“I need to slow down” Molly said to me last week.
I hear this a lot from clients and it always makes me curious – did you notice the language?
“I need” is a lot like “I should” or “I ought to”. Our words are usually a reflection of our mindset so in this case slowing down is something Molly wants and feels she should be able to achieve. But you can tell that she isn’t committed to it and perhaps doesn’t really believe it’s possible for her.
Molly told me she felt like slowing down has actually become pretty much just another thing on her to-do list. Frustrating for her because she was looking for more of a life shift than just another tick-box.
The clincher here is this…
As long as you think you should be doing something it will always remain undone.
Sound simple?? That’s because it is!!
A compelling story
When I lived in London I used to commute to work by push-bike. Not the MOST fun way to travel in such a compact and frenetic city, but I did it every week (most days) for 2 ish years.
Now, I love cycling but I’m not an addict. I’ve got a terrible sense of direction so as someone who was ALWAYS getting lost I’m the first the recognise the downsides of this mode of travel for me. But nonetheless I was compelled to keep up this (some might say) crazy routine.
- Cycling saved me a bucket load of money. For every week I cycled I saved £15 easy. That’s £15 more to spend on pizza or some other delicious morsel my friends!
- Cycling kept me fit – 5 miles each way, 10 miles a day, 50 miles a week…That’s 50 miles to burn off all those sumptuous tastebud ticklers…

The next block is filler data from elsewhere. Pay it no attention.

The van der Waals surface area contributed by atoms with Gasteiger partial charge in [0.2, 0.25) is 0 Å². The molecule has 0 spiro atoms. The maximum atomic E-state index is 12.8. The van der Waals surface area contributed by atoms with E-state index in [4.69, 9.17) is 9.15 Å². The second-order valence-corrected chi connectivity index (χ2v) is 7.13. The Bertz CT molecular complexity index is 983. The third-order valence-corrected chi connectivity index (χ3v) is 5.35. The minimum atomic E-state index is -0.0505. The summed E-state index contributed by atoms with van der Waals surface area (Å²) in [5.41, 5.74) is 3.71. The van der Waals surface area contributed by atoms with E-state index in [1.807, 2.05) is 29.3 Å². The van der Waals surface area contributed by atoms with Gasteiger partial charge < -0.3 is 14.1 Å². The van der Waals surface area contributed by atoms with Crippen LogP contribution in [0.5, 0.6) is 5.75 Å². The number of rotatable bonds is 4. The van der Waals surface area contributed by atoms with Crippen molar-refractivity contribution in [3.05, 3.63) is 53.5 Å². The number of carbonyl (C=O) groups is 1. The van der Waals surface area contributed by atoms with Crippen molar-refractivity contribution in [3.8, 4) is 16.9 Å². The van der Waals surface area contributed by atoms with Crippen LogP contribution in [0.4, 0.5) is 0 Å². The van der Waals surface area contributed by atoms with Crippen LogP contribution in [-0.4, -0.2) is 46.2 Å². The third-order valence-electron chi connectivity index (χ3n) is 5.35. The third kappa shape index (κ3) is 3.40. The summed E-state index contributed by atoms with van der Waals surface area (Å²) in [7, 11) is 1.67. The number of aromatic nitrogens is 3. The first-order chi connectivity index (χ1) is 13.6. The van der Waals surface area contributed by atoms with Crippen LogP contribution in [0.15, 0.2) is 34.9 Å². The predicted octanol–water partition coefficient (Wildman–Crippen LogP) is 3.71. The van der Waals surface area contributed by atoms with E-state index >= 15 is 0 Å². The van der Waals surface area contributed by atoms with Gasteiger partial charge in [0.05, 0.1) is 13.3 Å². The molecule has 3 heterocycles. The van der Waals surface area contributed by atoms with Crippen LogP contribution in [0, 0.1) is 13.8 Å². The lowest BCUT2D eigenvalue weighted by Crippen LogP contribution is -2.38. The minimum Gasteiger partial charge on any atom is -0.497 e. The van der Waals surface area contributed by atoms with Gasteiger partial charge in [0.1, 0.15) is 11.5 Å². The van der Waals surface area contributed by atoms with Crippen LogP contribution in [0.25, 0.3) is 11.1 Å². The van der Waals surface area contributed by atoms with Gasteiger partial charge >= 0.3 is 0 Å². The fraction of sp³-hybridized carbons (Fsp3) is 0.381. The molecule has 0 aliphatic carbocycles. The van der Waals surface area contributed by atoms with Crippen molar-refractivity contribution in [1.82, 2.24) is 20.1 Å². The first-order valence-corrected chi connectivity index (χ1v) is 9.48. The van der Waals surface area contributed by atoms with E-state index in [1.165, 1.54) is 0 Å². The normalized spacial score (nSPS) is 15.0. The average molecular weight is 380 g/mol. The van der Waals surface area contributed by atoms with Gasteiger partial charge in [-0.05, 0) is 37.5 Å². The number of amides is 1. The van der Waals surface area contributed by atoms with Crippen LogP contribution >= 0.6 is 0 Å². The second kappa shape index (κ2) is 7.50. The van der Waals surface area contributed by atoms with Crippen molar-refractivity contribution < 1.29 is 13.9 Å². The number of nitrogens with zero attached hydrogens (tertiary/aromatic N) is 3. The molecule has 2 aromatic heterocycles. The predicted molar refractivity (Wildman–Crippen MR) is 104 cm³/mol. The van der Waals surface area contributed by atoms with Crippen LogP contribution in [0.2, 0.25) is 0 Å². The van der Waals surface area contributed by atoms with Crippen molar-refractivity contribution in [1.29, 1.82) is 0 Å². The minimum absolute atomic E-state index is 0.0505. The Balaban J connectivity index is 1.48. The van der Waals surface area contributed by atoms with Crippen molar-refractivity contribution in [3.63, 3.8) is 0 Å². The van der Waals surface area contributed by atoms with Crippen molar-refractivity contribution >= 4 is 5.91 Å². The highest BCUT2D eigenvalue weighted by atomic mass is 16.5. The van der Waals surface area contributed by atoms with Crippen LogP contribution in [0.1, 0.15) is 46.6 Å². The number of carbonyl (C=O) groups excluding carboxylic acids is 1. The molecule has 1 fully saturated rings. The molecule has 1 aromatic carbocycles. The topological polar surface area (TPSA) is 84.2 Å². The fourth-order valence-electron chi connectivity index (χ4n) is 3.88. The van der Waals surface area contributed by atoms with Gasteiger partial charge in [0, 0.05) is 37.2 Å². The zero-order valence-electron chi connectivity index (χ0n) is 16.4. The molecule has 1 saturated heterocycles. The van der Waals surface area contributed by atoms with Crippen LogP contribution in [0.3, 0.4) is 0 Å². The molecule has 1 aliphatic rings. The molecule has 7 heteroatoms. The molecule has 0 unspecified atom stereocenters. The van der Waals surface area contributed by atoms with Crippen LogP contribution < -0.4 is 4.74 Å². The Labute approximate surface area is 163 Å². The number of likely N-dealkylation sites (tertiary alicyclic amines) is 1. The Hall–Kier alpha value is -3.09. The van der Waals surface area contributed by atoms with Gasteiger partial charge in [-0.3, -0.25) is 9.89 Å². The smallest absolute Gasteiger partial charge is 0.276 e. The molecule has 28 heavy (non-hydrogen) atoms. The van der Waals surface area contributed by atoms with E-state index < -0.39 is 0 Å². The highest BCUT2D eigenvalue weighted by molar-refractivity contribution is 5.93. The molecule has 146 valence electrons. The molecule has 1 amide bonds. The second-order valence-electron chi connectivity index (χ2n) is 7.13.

- It meant I avoided the tube and having my head buried in someone else’s armpit. No food anecdotes on this one. Just good sense.
- I believe in cycling and wanted (ever so humbly) to practice what I preach!
Four compelling reasons in one. It wasn’t so much about my love of two wheels (or food) as it was that it was too compelling to avoid.
How do you make something compelling?
For Molly slowing down had to become this compelling. No questions asked. Just like me and my cycling, she had to have:
- no viable alternatives.
- total commitment to the idea
- complete clarity on what slowing down looked like and meant on a daily basis
And that’s what you need in order to achieve anything. It has to be you’re only option. The only finger in the only pie. The only egg in the basket. You get the picture.
Ball’s in your court
Let me know in the comments:
- What in your life do you want but haven’t yet made compelling?
- And, what experiences have you had of something being a compelling must?
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